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See detailError distribution estimation in right censored and selection biased location-scale models
Laurent, Géraldine ULg; Heuchenne, Cédric ULg

Poster (2011, June 23)

Suppose the random vector (X;Y) satis es the regression model Y = m(X)+sigma(X)*epsilon where m(X) = E[Y|X] and sigma²(X) = Var[Y|X] are unknown smooth functions and the error epsilon, with unknown ... [more ▼]

Suppose the random vector (X;Y) satis es the regression model Y = m(X)+sigma(X)*epsilon where m(X) = E[Y|X] and sigma²(X) = Var[Y|X] are unknown smooth functions and the error epsilon, with unknown distribution, is independent of the covariate X. The pair (X;Y) is subject to generalized selection biased and the response to right censoring. We construct a new estimator for the cumulative distribution function of the error epsilon, where the estimators of m(.) and sigma²(.) are obtained by extending the conditional estimation methods introduced in de Uña-Alvarez and Iglesias-Perez (2010). The asymptotic properties of the proposed estimator are established. A bootstrap technique is proposed to select the smoothing parameter involved in the procedure. This method is studied via extended simulations and applied to real unemployment data. Reference de UNA-ALVAREZ, J., IGLESIAS-PEREZ, M.C. (2010): Nonparametric estimation of a conditional distribution from length-biased data. Annals of the Institute of Statistical Mathematics, Vol. 62, 323-341. [less ▲]

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See detailError estimates and indicators for adaptive analysis of bulk forming
Dyduch, M.; Cescotto, Serge ULg; Habraken, Anne ULg

in Owen, D. R. J.; Onate, E. (Eds.) Computational plasticity. Fundamentals and Applications (1995)

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See detailError estimation based on a new principle of projection and reconstruction
Remacle, J.-F.; Geuzaine, Christophe ULg; Dular, Patrick ULg et al

in IEEE Transactions on Magnetics (1998), 34(5), 3264--3267

Detailed reference viewed: 30 (1 ULg)
Peer Reviewed
See detailError estimation based on a new principle of projection and reconstruction
Remacle, J.-F.; Geuzaine, Christophe ULg; Dular, Patrick ULg et al

in Proceedings of the 11th COMPUMAG Conference on the Computation of Electromagnetic Fields (1997)

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See detailError rate for imputation from the Illumina BovineSNP50 chip to the Illumina BovineHD chip.
Schrooten, Chris; Dassonneville, Romain; Ducrocq, Vincent et al

in Genetics, Selection, Evolution (2014), 46(1), 10

BACKGROUND: Imputation of genotypes from low-density to higher density chips is a cost-effective method to obtain high-density genotypes for many animals, based on genotypes of only a relatively small ... [more ▼]

BACKGROUND: Imputation of genotypes from low-density to higher density chips is a cost-effective method to obtain high-density genotypes for many animals, based on genotypes of only a relatively small subset of animals (reference population) on the high-density chip. Several factors influence the accuracy of imputation and our objective was to investigate the effects of the size of the reference population used for imputation and of the imputation method used and its parameters. Imputation of genotypes was carried out from 50 000 (moderate-density) to 777 000 (high-density) SNPs (single nucleotide polymorphisms). METHODS: The effect of reference population size was studied in two datasets: one with 548 and one with 1289 Holstein animals, genotyped with the Illumina BovineHD chip (777 k SNPs). A third dataset included the 548 animals genotyped with the 777 k SNP chip and 2200 animals genotyped with the Illumina BovineSNP50 chip. In each dataset, 60 animals were chosen as validation animals, for which all high-density genotypes were masked, except for the Illumina BovineSNP50 markers. Imputation was studied in a subset of six chromosomes, using the imputation software programs Beagle and DAGPHASE. RESULTS: Imputation with DAGPHASE and Beagle resulted in 1.91% and 0.87% allelic imputation error rates in the dataset with 548 high-density genotypes, when scale and shift parameters were 2.0 and 0.1, and 1.0 and 0.0, respectively. When Beagle was used alone, the imputation error rate was 0.67%. If the information obtained by Beagle was subsequently used in DAGPHASE, imputation error rates were slightly higher (0.71%). When 2200 moderate-density genotypes were added and Beagle was used alone, imputation error rates were slightly lower (0.64%). The least imputation errors were obtained with Beagle in the reference set with 1289 high-density genotypes (0.41%). CONCLUSIONS: For imputation of genotypes from the 50 k to the 777 k SNP chip, Beagle gave the lowest allelic imputation error rates. Imputation error rates decreased with increasing size of the reference population. For applications for which computing time is limiting, DAGPHASE using information from Beagle can be considered as an alternative, since it reduces computation time and increases imputation error rates only slightly. [less ▲]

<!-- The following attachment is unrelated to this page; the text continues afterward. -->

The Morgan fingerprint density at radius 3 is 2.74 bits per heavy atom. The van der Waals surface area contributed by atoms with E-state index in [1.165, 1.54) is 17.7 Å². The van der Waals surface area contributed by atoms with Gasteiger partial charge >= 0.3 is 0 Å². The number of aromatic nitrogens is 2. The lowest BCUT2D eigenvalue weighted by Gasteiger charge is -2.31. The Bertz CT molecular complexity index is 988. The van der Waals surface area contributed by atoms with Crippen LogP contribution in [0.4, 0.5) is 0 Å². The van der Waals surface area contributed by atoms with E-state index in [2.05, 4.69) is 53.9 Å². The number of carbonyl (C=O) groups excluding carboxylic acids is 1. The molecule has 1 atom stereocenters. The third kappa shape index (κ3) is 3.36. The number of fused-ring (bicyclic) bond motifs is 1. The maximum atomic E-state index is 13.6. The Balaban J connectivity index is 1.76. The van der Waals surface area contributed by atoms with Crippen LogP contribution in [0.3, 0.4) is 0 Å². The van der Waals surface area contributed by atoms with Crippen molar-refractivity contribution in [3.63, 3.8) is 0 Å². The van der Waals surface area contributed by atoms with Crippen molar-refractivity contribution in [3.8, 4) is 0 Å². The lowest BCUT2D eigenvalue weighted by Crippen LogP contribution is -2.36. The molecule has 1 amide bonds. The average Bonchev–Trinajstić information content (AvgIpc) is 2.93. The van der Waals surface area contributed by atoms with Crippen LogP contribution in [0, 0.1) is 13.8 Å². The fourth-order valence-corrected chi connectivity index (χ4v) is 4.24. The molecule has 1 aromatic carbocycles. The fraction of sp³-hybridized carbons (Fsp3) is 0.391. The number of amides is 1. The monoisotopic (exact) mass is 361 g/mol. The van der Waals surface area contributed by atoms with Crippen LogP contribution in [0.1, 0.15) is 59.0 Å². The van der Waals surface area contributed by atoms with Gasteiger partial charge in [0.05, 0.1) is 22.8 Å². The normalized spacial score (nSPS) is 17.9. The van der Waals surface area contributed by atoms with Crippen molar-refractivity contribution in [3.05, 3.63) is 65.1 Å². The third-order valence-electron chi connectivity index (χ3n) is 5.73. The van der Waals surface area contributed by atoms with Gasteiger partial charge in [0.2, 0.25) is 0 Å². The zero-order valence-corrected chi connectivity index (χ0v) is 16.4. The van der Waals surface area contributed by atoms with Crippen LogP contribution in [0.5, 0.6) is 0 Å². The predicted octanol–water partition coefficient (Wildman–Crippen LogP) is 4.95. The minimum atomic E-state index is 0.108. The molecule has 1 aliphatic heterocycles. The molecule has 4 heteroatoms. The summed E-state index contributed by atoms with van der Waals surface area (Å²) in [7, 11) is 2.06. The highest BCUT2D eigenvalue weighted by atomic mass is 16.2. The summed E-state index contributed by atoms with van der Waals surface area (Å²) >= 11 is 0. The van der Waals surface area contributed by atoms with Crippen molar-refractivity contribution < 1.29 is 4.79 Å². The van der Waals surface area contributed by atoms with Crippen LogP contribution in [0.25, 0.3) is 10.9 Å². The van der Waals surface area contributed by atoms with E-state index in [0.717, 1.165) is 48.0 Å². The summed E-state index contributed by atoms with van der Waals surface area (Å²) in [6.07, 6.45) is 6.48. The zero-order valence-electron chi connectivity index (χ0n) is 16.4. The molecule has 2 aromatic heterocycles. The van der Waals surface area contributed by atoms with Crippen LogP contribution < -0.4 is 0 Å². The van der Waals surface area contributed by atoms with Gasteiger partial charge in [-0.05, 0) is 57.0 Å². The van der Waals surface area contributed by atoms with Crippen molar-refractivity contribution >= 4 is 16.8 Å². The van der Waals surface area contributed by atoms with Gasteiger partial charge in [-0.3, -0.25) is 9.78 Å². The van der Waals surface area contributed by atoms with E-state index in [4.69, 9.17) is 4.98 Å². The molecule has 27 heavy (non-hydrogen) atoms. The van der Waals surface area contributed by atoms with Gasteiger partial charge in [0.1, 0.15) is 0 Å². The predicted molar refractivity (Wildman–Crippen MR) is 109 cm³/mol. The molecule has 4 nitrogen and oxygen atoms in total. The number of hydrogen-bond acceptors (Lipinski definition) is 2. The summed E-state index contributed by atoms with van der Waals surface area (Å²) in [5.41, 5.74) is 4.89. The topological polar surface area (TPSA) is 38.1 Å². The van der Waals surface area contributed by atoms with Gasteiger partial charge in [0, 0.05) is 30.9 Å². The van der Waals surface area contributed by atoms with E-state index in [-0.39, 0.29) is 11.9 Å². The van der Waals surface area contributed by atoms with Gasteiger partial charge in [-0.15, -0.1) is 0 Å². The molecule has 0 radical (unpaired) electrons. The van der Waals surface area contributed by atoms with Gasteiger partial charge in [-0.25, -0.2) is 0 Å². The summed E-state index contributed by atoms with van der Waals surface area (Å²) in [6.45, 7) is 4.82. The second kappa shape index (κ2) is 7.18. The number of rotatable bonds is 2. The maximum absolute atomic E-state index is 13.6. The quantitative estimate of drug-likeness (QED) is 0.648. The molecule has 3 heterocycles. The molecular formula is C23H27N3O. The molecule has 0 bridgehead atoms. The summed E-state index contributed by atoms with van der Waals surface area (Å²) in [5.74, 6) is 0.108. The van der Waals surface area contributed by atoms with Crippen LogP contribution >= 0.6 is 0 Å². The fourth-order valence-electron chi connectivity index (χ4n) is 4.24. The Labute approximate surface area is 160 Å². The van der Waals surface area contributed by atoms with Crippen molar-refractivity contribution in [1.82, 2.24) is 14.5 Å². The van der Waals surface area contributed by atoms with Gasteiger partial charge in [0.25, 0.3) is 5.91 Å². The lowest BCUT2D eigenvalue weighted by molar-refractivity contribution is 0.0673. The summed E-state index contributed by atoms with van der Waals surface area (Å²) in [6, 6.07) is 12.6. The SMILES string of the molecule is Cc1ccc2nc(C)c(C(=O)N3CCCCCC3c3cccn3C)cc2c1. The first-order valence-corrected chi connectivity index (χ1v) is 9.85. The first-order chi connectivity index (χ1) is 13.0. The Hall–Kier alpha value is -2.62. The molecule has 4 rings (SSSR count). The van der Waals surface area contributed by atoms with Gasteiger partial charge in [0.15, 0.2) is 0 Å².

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See detailErrorless learning: A method to help amnesic patients learn new information
Bier, Nathalie; Vanier, Marie; Meulemans, Thierry ULg

in Journal of Cognitive Rehabilitation (2002), 20

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See detailErrorless training as a method in the study of cognitive development
Richelle, Marc ULg

in Activitas Nervosa Superior (1977), 19(4),